Allocation: Randomized
Intervention Model: Parallel Assignment
Masking: Double (Participant, Care Provider)
Primary Purpose: Treatment
Official Title: Effects of Different Frequency rTMS on Brain Functional and Structural Alterations in Stroke Patient: Multi-modal MRI Study
Actual Study Start Date : January 1, 2018
Estimated Primary Completion Date : December 31, 2020
Estimated Study Completion Date : December 31, 2020

Arm Intervention/treatment
Experimental: Low frequency rTMS
Patients receive low frequency rTMS treatment and physical therapy. rTMS is applied over primary motor (M1) cortex of the unaffected side for two weeks, 5 consecutive days each week.
Device: rTMS
Receive rTMS treatment to the primary motor cortex (M1)

Other: Physical therapy
Receive physical therapy

Experimental: High frequency rTMS
Patients receive high frequency rTMS treatment and physical therapy. rTMS is applied over primary motor (M1) cortex of the affected side for two weeks, 5 consecutive days each week.
Device: rTMS
Receive rTMS treatment to the primary motor cortex (M1)

Other: Physical therapy
Receive physical therapy

Active Comparator: Physical therapy
Patients receive physical therapy for two weeks.
Other: Physical therapy
Receive physical therapy




Primary Outcome Measures :
  1. Brain functional changes after rTMS treatment [ Time Frame: One day before and after two weeks' treatment ]
    Brain functional changes in patients' brain measured by fMRI

  2. Brain morphological changes after rTMS treatment [ Time Frame: One day before and after two weeks' treatment ]
    Gray matter morphological changes in patients' brain measured by high resolution T1-weighted MRI

  3. Brain structural changes after rTMS treatment [ Time Frame: One day before and after two weeks' treatment ]
    White matter anatomical changes in patients' brain measured by DTI



Information from the National Library of Medicine

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Ages Eligible for Study:   40 Years to 75 Years   (Adult, Older Adult)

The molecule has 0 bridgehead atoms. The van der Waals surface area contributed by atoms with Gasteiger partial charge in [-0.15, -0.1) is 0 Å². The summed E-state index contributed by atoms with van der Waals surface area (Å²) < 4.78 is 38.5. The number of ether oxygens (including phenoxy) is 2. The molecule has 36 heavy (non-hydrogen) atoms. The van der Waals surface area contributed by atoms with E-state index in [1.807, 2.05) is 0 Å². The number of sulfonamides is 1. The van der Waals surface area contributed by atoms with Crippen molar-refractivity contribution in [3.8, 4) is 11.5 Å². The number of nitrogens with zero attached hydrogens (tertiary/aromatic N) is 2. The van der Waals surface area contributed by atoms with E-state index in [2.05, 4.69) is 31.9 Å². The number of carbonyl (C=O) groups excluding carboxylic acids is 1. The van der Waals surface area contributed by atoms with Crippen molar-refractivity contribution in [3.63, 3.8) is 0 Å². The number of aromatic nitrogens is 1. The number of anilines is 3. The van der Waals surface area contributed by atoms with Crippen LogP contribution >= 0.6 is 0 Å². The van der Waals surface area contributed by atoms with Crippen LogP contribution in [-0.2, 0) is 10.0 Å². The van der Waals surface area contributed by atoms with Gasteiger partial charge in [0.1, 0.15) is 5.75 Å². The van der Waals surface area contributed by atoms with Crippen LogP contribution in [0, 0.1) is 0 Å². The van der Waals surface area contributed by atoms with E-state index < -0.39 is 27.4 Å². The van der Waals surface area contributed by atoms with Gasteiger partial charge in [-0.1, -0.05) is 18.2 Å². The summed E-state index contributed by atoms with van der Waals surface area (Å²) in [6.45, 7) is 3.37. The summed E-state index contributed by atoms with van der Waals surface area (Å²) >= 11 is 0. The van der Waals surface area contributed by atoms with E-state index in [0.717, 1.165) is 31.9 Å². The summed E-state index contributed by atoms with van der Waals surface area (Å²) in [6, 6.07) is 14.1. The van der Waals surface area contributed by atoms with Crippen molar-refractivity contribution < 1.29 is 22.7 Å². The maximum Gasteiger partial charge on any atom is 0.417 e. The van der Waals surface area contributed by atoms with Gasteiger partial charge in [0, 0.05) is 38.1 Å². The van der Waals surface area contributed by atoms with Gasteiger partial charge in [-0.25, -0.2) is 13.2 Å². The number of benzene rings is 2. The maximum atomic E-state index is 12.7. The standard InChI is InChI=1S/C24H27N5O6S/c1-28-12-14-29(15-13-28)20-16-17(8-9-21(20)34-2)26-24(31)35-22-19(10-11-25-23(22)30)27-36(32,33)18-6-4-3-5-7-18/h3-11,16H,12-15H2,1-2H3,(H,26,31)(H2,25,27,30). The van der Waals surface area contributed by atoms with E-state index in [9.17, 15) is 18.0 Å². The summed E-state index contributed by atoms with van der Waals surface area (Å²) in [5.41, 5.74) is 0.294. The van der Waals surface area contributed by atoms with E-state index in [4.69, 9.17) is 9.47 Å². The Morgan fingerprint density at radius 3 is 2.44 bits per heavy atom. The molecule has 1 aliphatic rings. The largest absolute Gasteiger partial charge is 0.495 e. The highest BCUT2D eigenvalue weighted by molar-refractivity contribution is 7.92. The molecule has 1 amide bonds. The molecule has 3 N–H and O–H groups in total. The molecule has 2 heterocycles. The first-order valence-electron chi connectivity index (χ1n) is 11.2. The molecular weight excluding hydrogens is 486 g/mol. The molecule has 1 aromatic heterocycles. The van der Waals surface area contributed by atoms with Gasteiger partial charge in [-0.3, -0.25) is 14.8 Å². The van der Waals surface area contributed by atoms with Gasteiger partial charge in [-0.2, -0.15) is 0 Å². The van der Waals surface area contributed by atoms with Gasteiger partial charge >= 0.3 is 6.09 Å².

Sexes Eligible for Study:   All
Accepts Healthy Volunteers:   No
Criteria

Inclusion Criteria:

  1. First-ever ischemic stroke
  2. One to six months after stroke onset;
  3. Mini Mental State Examination (MMSE) score > 24;
  4. Brunnstrom recovery stage (BRS) for hand fingers of 3-5
  5. Motor deficits of the unilateral upper limb

Exclusion Criteria:

Patients with hemorrhage, leukoaraiosis, epilepsy, migraine or psychiatric diseases history are excluded in this study.


Information from the National Library of Medicine

To learn more about this study, you or your doctor may contact the study research staff using the contact information provided by the sponsor.

Please refer to this study by its ClinicalTrials.gov identifier (NCT number): NCT03529305


Contacts
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Contact: Yating Lv, PhD +86-13396508848 lvyating198247@gmail.com
Contact: Lingyu Li, Bachelor +86-15990149749 llyxl621@126.com

Locations
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China, Jiangsu
Affiliated Hospital of Nanjing University of Chinese Medicine Recruiting
Nanjing, Jiangsu, China, 210000
Contact: Haiyang Fu, Master    +86-13851905128    fhy112@sina.com   
China, Zhejiang
Hangzhou Normal University Active, not recruiting
Hangzhou, Zhejiang, China, 311121
Sponsors and Collaborators
Hangzhou Normal University
Investigators
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Principal Investigator: Yu-Feng Zang, MD Hangzhou Normal University
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Responsible Party: Yating Lv, PhD, Associate Investigator, Hangzhou Normal University
ClinicalTrials.gov Identifier: NCT03529305    
Other Study ID Numbers: 2017YFC1310002
First Posted: May 18, 2018    Key Record Dates
Last Update Posted: August 7, 2019
Last Verified: August 2019
Individual Participant Data (IPD) Sharing Statement:
Plan to Share IPD: Undecided

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Studies a U.S. FDA-regulated Drug Product: No
Studies a U.S. FDA-regulated Device Product: No
Keywords provided by Yating Lv, PhD, Hangzhou Normal University:
Stroke
rTMS
MRI
Additional relevant MeSH terms:
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Stroke
Cerebrovascular Disorders
Brain Diseases
Central Nervous System Diseases
Nervous System Diseases
Vascular Diseases
Cardiovascular Diseases